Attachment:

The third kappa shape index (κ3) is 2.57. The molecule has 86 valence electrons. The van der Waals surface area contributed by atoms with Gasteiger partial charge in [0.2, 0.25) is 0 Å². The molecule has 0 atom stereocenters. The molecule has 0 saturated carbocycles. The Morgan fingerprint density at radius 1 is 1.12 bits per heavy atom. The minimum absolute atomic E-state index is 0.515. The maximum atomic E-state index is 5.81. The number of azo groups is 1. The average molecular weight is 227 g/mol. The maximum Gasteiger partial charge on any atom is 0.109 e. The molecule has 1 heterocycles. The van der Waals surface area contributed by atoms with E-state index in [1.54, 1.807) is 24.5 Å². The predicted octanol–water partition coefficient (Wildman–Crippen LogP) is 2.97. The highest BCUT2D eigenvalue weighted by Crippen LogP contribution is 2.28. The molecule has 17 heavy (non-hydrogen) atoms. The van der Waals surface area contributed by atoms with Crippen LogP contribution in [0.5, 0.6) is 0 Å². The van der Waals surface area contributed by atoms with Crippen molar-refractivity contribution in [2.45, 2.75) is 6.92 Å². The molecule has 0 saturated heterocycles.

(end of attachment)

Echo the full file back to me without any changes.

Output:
The third kappa shape index (κ3) is 2.57. The molecule has 86 valence electrons. The van der Waals surface area contributed by atoms with Gasteiger partial charge in [0.2, 0.25) is 0 Å². The molecule has 0 atom stereocenters. The molecule has 0 saturated carbocycles. The Morgan fingerprint density at radius 1 is 1.12 bits per heavy atom. The minimum absolute atomic E-state index is 0.515. The maximum atomic E-state index is 5.81. The number of azo groups is 1. The average molecular weight is 227 g/mol. The maximum Gasteiger partial charge on any atom is 0.109 e. The molecule has 1 heterocycles. The van der Waals surface area contributed by atoms with E-state index in [1.54, 1.807) is 24.5 Å². The predicted octanol–water partition coefficient (Wildman–Crippen LogP) is 2.97. The highest BCUT2D eigenvalue weighted by Crippen LogP contribution is 2.28. The molecule has 17 heavy (non-hydrogen) atoms. The van der Waals surface area contributed by atoms with Crippen LogP contribution in [0.5, 0.6) is 0 Å². The van der Waals surface area contributed by atoms with Crippen molar-refractivity contribution in [2.45, 2.75) is 6.92 Å². The molecule has 0 saturated heterocycles.